1. Create or purchase a photo set. Carter offers hers through the Tickled Pink Photo Sets group on Facebook
2. Designate a space where you can leave the set in place. Buy an inexpensive light kit if needed.
3. Adjust appointment lengths to allow for extra time, a bit more to start as you get in a groove.
4. Download an editing/watermarking app for your phone. Carter uses iWatermark and EasyMark.
5. Share the photos on social media. Run contests to encourage likes and shares, awarding prizes for the highest engagement.

Pamela Mitchell is the senior editor at PETS+. She works from her home office in Houston, TX, with Spot the senior Boston Terrier as her assistant.

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Tiny Bubbles: This Spa Brings In $1,000 a Month Extra with Micro Bubble Treatments

Provide relief, reduce costs and boost sales.

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BUBBLE BATHS PAMPER and relax. Microbubble baths do, too, but they also deep clean and help to treat a variety of skin problems in pets.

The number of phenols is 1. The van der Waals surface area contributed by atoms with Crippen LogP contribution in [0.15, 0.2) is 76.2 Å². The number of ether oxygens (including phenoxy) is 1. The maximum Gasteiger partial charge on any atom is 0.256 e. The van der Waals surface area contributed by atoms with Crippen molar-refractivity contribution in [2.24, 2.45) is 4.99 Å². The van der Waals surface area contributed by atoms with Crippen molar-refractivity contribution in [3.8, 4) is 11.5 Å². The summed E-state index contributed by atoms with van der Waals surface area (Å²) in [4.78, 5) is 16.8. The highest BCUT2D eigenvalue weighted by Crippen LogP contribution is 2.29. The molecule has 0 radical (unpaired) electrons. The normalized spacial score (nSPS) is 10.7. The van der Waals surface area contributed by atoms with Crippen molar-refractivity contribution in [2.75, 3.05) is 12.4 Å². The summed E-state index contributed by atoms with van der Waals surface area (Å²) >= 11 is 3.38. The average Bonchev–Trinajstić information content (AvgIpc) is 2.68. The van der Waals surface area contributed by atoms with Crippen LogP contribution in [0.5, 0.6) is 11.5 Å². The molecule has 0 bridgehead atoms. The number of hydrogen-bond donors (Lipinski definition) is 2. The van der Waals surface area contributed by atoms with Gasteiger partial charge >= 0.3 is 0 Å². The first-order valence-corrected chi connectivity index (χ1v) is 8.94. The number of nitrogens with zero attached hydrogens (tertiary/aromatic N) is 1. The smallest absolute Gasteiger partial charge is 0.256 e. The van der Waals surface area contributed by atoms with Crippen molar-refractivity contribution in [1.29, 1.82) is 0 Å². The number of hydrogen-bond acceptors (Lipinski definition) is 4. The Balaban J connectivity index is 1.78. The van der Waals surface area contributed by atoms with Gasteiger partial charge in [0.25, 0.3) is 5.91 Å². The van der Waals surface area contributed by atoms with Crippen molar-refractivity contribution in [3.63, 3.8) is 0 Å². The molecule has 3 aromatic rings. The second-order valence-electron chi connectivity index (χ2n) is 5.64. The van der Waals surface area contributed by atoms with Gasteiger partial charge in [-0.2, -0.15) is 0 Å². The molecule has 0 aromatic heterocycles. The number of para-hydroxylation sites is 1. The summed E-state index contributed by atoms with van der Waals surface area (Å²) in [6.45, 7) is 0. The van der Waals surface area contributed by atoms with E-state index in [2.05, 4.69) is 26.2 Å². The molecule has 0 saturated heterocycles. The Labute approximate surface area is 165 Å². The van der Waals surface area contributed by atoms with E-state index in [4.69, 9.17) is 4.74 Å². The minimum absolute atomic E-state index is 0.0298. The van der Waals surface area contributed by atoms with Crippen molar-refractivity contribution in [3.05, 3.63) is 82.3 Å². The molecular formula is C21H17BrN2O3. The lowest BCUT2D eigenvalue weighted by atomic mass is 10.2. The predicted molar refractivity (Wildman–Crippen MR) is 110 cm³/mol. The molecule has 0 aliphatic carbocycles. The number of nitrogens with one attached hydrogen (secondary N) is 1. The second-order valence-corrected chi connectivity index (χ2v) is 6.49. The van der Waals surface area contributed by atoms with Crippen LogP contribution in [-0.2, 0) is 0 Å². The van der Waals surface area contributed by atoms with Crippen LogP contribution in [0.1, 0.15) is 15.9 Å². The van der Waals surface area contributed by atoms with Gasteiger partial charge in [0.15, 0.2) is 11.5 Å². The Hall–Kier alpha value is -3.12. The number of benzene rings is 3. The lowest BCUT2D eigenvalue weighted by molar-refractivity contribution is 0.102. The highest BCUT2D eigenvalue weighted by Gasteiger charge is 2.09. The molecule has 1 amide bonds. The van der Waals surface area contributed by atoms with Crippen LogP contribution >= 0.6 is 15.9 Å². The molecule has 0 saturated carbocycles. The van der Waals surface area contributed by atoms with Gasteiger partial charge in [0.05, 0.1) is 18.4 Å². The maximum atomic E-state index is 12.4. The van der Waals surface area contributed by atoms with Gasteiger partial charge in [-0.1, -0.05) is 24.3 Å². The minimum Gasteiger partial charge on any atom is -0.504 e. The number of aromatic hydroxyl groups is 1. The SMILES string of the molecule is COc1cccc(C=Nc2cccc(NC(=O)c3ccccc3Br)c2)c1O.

Danielle Wilson of Bath & Biscuits in Granville, OH, has been providing this type of hydrotherapy for more than three years.

THE IDEA

Provide relief, reduce costs and boost sales

Wilson learned of microbubble bathing systems at a pet industry trade show. Originating in Japan, they use bubbles greater than 2 and less than 25 micrometers to penetrate hair follicles and skin pores. These teeny tiny bubbles attract and bond with dirt as well as with bacteria, yeast and allergens, and lift them to the water’s surface. Oxygen from burst microbubbles also boosts skin metabolism and promotes healing.

“I really liked the idea,” she says. “I was a vet tech for many years and had seen never-ending battles with skin problems.”

Using microbubbles during a groom also reduces the amount of water, shampoo and conditioner needed. All this, combined with her ability to offer 15-minute treatments as an add-on, convinced Wilson to buy a system.